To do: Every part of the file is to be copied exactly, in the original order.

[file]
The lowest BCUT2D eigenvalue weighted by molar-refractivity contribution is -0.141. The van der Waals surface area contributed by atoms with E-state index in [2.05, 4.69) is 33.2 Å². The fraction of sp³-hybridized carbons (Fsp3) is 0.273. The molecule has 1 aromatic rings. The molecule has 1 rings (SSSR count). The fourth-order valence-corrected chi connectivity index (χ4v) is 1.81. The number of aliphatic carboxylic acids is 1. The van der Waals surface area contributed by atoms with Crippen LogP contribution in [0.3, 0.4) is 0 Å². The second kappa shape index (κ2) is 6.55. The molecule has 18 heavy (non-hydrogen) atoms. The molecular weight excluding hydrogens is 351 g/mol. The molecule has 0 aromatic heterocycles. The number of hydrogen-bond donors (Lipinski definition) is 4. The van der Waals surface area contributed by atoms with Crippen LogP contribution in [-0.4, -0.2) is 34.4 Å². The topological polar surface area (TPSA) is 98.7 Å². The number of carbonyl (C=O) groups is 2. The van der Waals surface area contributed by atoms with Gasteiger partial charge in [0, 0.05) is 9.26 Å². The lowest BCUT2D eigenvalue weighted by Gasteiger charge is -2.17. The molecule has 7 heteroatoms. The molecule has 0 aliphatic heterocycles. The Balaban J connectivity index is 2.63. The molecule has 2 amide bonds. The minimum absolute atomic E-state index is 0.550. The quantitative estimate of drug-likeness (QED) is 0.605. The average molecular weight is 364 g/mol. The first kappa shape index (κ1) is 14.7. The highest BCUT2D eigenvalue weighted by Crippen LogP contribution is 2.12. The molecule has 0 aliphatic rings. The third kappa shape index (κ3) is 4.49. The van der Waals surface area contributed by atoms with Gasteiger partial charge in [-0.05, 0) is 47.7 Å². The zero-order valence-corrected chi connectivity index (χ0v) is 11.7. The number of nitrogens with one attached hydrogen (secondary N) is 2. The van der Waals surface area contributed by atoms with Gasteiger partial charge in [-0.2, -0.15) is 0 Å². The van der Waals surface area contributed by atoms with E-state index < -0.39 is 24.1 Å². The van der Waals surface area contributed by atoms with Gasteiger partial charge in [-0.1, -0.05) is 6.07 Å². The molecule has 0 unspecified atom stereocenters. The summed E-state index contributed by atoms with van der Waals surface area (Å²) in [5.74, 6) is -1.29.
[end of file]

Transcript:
The lowest BCUT2D eigenvalue weighted by molar-refractivity contribution is -0.141. The van der Waals surface area contributed by atoms with E-state index in [2.05, 4.69) is 33.2 Å². The fraction of sp³-hybridized carbons (Fsp3) is 0.273. The molecule has 1 aromatic rings. The molecule has 1 rings (SSSR count). The fourth-order valence-corrected chi connectivity index (χ4v) is 1.81. The number of aliphatic carboxylic acids is 1. The van der Waals surface area contributed by atoms with Crippen LogP contribution in [0.3, 0.4) is 0 Å². The second kappa shape index (κ2) is 6.55. The molecule has 18 heavy (non-hydrogen) atoms. The molecular weight excluding hydrogens is 351 g/mol. The molecule has 0 aromatic heterocycles. The number of hydrogen-bond donors (Lipinski definition) is 4. The van der Waals surface area contributed by atoms with Crippen LogP contribution in [-0.4, -0.2) is 34.4 Å². The topological polar surface area (TPSA) is 98.7 Å². The number of carbonyl (C=O) groups is 2. The van der Waals surface area contributed by atoms with Gasteiger partial charge in [0, 0.05) is 9.26 Å². The lowest BCUT2D eigenvalue weighted by Gasteiger charge is -2.17. The molecule has 7 heteroatoms. The molecule has 0 aliphatic heterocycles. The Balaban J connectivity index is 2.63. The molecule has 2 amide bonds. The minimum absolute atomic E-state index is 0.550. The quantitative estimate of drug-likeness (QED) is 0.605. The average molecular weight is 364 g/mol. The first kappa shape index (κ1) is 14.7. The highest BCUT2D eigenvalue weighted by Crippen LogP contribution is 2.12. The molecule has 0 aliphatic rings. The third kappa shape index (κ3) is 4.49. The van der Waals surface area contributed by atoms with Gasteiger partial charge in [-0.05, 0) is 47.7 Å². The zero-order valence-corrected chi connectivity index (χ0v) is 11.7. The number of nitrogens with one attached hydrogen (secondary N) is 2. The van der Waals surface area contributed by atoms with Gasteiger partial charge in [-0.2, -0.15) is 0 Å². The van der Waals surface area contributed by atoms with E-state index < -0.39 is 24.1 Å². The van der Waals surface area contributed by atoms with Gasteiger partial charge in [-0.1, -0.05) is 6.07 Å². The molecule has 0 unspecified atom stereocenters. The summed E-state index contributed by atoms with van der Waals surface area (Å²) in [5.74, 6) is -1.29.